Orson Welles' latest film debuts — 30 years after director's death

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The Other Side of the Wind is fascinating to discuss, but a lousy film. Though director Orson Welles has been dead for over 30 years, his film, which began production in 1970, had its premiere this year at the Venice Film Festival and made its way to Lincoln Center’s 56th New York Film Festival this month.

Incomplete reels of film sat untouched for years until Netflix bought the rights to Welles’ long-incomplete work and brought producers Filip Jan Rymsza, Frank Marshall and Peter Bogdanovich onboard to complete the final work by the famed director of Citizen Kane.

The entirety of the film takes place on a single day, the birthday of Jake Hannaford, an aging director played by John Huston. Accompanying him nearly throughout the film is Brooks Otterlake, a self-proclaimed “apostle” of Jake’s. Before the party and over the course of the celebration, a workprint of Jake’s new, incomplete, experimental film is shown. The film-within-a-film is also called The Other Side of the Wind.

A trailer released in August indicated something of a fast-paced film, along the lines of Welles’ 1973 film, F for Fake, moving along and hopping from location to location. The Other Side of the Wind does have a positive forward momentum, but it runs out of steam after a bit, and for a while, the film drags. This is a found-footage film, constructed — within the plot itself — out of footage taken by reporters and photographers on this one day. The shots change from one vantage point to another, sometimes even changing from color to black-and-white film, but none of these stylistic choices is enough to inject life into this work.

The biggest fault in the film is that there isn’t much to care about. People talk, discuss and argue throughout. There’s rarely a moment without talk.

But among the discussions of the movie and religion — Jake makes a big point of referring to God as “she” — there is nothing quite that interesting at play.

Even if the many conversations amounted to anything more than just ramblings and meaningless arguments, the movie still fails by having no significant forward thrust of a narrative.

Things happen, but they don’t often have a relationship to one another; they just happen. Early on, a reference is made to the point that Jake has no clear plan for what his movie is supposed to be. “He’s done it before,” says Billy Boyle, one of Jake’s movie men, played by Norman Foster.

Welles had more than one production for which he shot piecemeal, as he did for The Other Side of the Wind, getting the actors whenever they were available. On some productions, he shot in different countries by necessity, getting whatever bits and pieces of story he could, dealing with financial woes and production issues. But for The Other Side of the Wind, there’s a lack of direction, as though script ideas were filmed, but not a whole movie. One can only imagine what the film would have looked like had Welles lived to finish it.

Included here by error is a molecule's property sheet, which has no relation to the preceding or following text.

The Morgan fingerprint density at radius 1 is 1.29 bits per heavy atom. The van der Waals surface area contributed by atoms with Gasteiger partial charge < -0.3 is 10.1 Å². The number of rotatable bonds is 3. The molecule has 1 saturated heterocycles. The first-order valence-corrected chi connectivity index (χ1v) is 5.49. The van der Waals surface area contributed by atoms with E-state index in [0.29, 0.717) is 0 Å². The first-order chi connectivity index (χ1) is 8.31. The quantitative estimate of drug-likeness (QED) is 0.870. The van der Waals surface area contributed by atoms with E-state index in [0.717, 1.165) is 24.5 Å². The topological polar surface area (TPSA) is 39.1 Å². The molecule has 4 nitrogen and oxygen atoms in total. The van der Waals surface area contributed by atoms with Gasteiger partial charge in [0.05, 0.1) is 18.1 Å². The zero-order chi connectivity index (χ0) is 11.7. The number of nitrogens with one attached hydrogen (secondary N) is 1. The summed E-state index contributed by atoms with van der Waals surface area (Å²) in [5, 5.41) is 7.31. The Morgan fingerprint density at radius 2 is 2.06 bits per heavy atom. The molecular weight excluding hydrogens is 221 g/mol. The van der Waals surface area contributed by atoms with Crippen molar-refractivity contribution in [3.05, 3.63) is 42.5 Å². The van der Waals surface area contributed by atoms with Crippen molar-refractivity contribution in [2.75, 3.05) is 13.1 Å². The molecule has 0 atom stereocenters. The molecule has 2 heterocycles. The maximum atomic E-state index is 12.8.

Meanwhile, Jake’s The Other Side of the Wind is said to be a parody by Welles of European art films, but it is too heavily leaned upon, too unironically featured to be taken that way.

The segments of this film interspersed are the most indulgent sequences present. These pieces star Oja Kodar — Welles’ longtime companion and his co-writer on the film — as a woman who planted a bomb and Bob Random as the enticed man following her.

As in two extended sequences of F for Fake, Welles shows off Kodar in a way that would be leering from a non-companion but comes across as uncomfortable regardless.

He pushes his fascination for the actress onto viewers, asking them to look at her, to feel enamored, when she does not provide that kind of presence. F for Fake had a sequence edited to show men ogling Kodar while she walked down a street. In The Other Side of the Wind, Welles ogles Kodar through his camera, and the viewer ends up feeling like a third wheel, invisible to the lovers going much further than would be prudent in front of others.

It’s a shame that Welles didn’t have a better final film under his name. The Other Side of the Wind has staying power; it can be felt minutes after leaving the theater, but it just can’t hold itself together. It feels exactly like what it is: a sketchy reconstruction of a messy production. At least there’s more by which Welles can be remembered.

The Other Side of the Wind will be released in select theaters and on Netflix on Nov. 2.